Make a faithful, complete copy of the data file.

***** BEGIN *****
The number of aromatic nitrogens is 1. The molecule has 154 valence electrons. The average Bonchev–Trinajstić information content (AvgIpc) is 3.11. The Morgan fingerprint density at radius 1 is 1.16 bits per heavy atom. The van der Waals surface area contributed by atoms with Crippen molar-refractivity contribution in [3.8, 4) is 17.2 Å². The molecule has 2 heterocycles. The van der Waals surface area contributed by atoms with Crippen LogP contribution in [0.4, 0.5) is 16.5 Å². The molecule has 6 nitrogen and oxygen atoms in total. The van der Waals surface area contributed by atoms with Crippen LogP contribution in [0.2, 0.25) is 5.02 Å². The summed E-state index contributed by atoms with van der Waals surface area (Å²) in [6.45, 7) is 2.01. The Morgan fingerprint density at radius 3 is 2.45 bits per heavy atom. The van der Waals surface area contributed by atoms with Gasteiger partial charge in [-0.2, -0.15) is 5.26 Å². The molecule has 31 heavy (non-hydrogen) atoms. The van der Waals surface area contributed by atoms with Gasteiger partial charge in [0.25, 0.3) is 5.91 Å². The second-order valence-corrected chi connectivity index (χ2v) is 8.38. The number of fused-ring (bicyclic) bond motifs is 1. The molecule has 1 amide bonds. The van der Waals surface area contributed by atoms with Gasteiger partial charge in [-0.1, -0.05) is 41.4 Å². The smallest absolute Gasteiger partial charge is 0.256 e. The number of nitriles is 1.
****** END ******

The number of aromatic nitrogens is 1. The molecule has 154 valence electrons. The average Bonchev–Trinajstić information content (AvgIpc) is 3.11. The Morgan fingerprint density at radius 1 is 1.16 bits per heavy atom. The van der Waals surface area contributed by atoms with Crippen molar-refractivity contribution in [3.8, 4) is 17.2 Å². The molecule has 2 heterocycles. The van der Waals surface area contributed by atoms with Crippen LogP contribution in [0.4, 0.5) is 16.5 Å². The molecule has 6 nitrogen and oxygen atoms in total. The van der Waals surface area contributed by atoms with Crippen LogP contribution in [0.2, 0.25) is 5.02 Å². The summed E-state index contributed by atoms with van der Waals surface area (Å²) in [6.45, 7) is 2.01. The Morgan fingerprint density at radius 3 is 2.45 bits per heavy atom. The van der Waals surface area contributed by atoms with Gasteiger partial charge in [-0.2, -0.15) is 5.26 Å². The molecule has 31 heavy (non-hydrogen) atoms. The van der Waals surface area contributed by atoms with Gasteiger partial charge in [0.25, 0.3) is 5.91 Å². The second-order valence-corrected chi connectivity index (χ2v) is 8.38. The number of fused-ring (bicyclic) bond motifs is 1. The molecule has 1 amide bonds. The van der Waals surface area contributed by atoms with Gasteiger partial charge in [-0.1, -0.05) is 41.4 Å². The smallest absolute Gasteiger partial charge is 0.256 e. The number of nitriles is 1.